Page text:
When investor John Daley sold a cold storage facility in Chicago’s Archer Heights neighborhood for $95 million in 2021, it seemed like a spectacular exit.
Behind the scenes, though, he was already sparring with his partner in the venture, Gerald Nudo, long a principal of bigtime Chicago office and retail landlord Marc Realty.
Their venture bought the 612,000-square-foot property, at 4220 South Kildare Avenue, for under $17 million back in 2006, and they put about $30 million into improving the property over the years. They more than doubled their investment when Miami-based Scout Capital bought it, seizing on soaring demand for the once-niche asset class, as institutional investors started pouring cash into logistics while the pandemic was straining supply chains.
But Daley last week advanced his battle with Nudo in a quest to capture $51 million in proceeds from the Kildare Avenue sale, plus more than $1 million from the separate $53 million sale of several Chicago-area industrial properties, Cook County court filings show. At the same time, Nudo has sued Daley, alleging he wrongfully withdrew money generated by the properties.
Complicating the case is Nudo’s divorce several years ago from investor Anne Voshel, which occurred while the former couple were still landlords of the industrial properties alongside Daley, who they had partnered with on real estate investments over the previous 15 years.
The legal battle between Daley and Nudo — whose company Marc Realty counts multiple large Chicago office buildings among its holdings, including 55 East Jackson Boulevard — has been drawn out over nearly five years. Lawyers in the cases are preparing for depositions this spring.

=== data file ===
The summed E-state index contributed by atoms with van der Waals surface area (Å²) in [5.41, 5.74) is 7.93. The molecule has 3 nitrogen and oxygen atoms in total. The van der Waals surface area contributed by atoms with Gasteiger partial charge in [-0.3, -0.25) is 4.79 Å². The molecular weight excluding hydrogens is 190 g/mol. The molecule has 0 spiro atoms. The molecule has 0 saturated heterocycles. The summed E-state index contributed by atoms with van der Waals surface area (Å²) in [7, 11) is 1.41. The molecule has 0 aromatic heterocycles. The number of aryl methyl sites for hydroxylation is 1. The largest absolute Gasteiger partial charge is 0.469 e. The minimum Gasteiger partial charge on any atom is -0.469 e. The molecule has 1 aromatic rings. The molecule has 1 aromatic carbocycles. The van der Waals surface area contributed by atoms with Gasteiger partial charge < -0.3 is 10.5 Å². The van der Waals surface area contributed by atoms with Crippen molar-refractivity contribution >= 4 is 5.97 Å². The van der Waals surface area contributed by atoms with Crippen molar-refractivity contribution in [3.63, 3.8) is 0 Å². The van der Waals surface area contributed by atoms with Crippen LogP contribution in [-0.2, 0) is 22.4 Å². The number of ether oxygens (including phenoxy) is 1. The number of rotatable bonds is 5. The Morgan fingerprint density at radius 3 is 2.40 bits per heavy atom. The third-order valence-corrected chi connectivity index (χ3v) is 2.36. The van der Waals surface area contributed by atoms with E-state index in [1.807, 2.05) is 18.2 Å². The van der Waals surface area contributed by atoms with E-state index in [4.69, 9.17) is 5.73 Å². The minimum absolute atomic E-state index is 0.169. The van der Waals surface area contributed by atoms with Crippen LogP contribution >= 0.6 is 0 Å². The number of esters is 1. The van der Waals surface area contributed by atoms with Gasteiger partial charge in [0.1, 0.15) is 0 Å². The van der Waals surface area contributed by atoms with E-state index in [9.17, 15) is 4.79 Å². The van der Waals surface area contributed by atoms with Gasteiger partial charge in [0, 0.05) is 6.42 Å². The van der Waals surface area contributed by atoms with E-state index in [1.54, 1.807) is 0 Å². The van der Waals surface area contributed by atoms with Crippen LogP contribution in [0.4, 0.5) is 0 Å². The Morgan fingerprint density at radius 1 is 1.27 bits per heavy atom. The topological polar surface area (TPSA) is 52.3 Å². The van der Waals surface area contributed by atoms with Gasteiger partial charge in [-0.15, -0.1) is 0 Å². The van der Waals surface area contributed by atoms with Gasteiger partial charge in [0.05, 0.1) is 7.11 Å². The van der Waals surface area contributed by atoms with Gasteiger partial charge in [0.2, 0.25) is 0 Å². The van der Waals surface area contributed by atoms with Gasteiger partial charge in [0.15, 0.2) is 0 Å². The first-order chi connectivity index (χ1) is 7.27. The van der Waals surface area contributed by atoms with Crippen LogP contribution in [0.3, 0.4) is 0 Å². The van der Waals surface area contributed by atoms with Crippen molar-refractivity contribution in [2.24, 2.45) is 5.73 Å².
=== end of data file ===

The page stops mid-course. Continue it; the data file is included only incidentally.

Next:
At stake is about $50 million in proceeds generated by the windfall Kildare Avenue sale, which has been locked up in escrow while Daley and Nudo’s court cases play out.
Daley alleges he’s entitled to receive the entire profit from the sale, because years prior to the deal with Scout, he offered to buy out Nudo and Voshel’s equity in the property for a little more than $18 million, which would have valued the building at about $37 million.
Their operating agreement for the property said that if such an offer were made, the other side would have a few weeks to match it and take over the company from the party that made the original offer. Daley claims Nudo’s side never matched his buyout offer, and thus Daley should be entitled to $32 million from the Kildare Avenue sale, after paying the $18 million he promised to Nudo’s side during the attempted buyout.
Nudo has disputed that Daley properly triggered the buyout clause and, even before the sale to Scout, alleged Daley had “abused his position and authority” as a manager of the property by “embezzling at least $1.8 million” from the landlord entity.
Daley has denied wrongdoing in that case.
“We have a difference of opinion on this matter, and the courts are going to resolve it for us,” Nudo said in a brief phone interview.
Meanwhile, Daley alleges he is owed a little more than $1 million for his share of the $53 million sale of six industrial properties that closed in 2016, and he has cited Nudo and Voshel’s divorce as part of the reason he hasn’t seen any of the money.
At the closing of the sale, Voshel received more than $12.7 million in proceeds, and Daley didn’t get any, a federal judge wrote last year. Before the closing, Voshel told Nudo she wanted a divorce, and Nudo then asked Daley if he would hold off on collecting his money from the deal so that Nudo could do some financial restructuring in light of the impending divorce. Daley agreed, but Nudo never paid, he alleged.
U.S. District Judge Mary M. Rowland last year dismissed Daley’s case regarding that deal, over what Daley’s lawyer said were technical jurisdictional issues. The case Daley just filed in Cook County court seeks to revive the allegations in the right venue.
“Nudo’s allegations against Daley were made without a good-faith basis, and the Kildare Avenue buyout agreement will be upheld,” said Ronald Stearney Jr., an attorney for Daley.
An initial court hearing in the $1 million dispute over proceeds from the industrial portfolio sale is set for April, while a hearing is scheduled for next month in the case over the Kildare Avenue sale.